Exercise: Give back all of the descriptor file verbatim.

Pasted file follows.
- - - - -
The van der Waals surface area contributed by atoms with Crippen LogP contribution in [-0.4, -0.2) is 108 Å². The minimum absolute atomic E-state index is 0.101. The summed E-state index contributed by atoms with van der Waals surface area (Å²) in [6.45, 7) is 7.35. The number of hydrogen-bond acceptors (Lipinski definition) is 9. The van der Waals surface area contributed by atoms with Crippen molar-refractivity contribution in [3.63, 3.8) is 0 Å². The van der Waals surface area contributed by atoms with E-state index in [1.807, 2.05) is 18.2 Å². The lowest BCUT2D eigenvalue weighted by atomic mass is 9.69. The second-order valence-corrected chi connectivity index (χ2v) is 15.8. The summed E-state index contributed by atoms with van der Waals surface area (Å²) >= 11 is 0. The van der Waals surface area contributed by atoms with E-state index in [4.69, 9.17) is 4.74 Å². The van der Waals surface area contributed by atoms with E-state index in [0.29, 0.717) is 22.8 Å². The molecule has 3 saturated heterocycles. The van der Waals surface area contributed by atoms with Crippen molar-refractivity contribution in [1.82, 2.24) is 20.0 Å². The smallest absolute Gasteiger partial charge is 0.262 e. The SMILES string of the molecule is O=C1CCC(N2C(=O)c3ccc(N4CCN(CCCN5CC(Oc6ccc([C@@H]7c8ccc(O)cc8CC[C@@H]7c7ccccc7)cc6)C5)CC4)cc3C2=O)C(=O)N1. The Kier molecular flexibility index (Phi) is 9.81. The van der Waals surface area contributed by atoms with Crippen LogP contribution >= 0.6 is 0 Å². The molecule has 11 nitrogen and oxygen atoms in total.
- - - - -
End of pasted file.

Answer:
The van der Waals surface area contributed by atoms with Crippen LogP contribution in [-0.4, -0.2) is 108 Å². The minimum absolute atomic E-state index is 0.101. The summed E-state index contributed by atoms with van der Waals surface area (Å²) in [6.45, 7) is 7.35. The number of hydrogen-bond acceptors (Lipinski definition) is 9. The van der Waals surface area contributed by atoms with Crippen molar-refractivity contribution in [3.63, 3.8) is 0 Å². The van der Waals surface area contributed by atoms with E-state index in [1.807, 2.05) is 18.2 Å². The lowest BCUT2D eigenvalue weighted by atomic mass is 9.69. The second-order valence-corrected chi connectivity index (χ2v) is 15.8. The summed E-state index contributed by atoms with van der Waals surface area (Å²) >= 11 is 0. The van der Waals surface area contributed by atoms with E-state index in [4.69, 9.17) is 4.74 Å². The van der Waals surface area contributed by atoms with E-state index in [0.29, 0.717) is 22.8 Å². The molecule has 3 saturated heterocycles. The van der Waals surface area contributed by atoms with Crippen molar-refractivity contribution in [1.82, 2.24) is 20.0 Å². The smallest absolute Gasteiger partial charge is 0.262 e. The SMILES string of the molecule is O=C1CCC(N2C(=O)c3ccc(N4CCN(CCCN5CC(Oc6ccc([C@@H]7c8ccc(O)cc8CC[C@@H]7c7ccccc7)cc6)C5)CC4)cc3C2=O)C(=O)N1. The Kier molecular flexibility index (Phi) is 9.81. The van der Waals surface area contributed by atoms with Crippen LogP contribution >= 0.6 is 0 Å². The molecule has 11 nitrogen and oxygen atoms in total.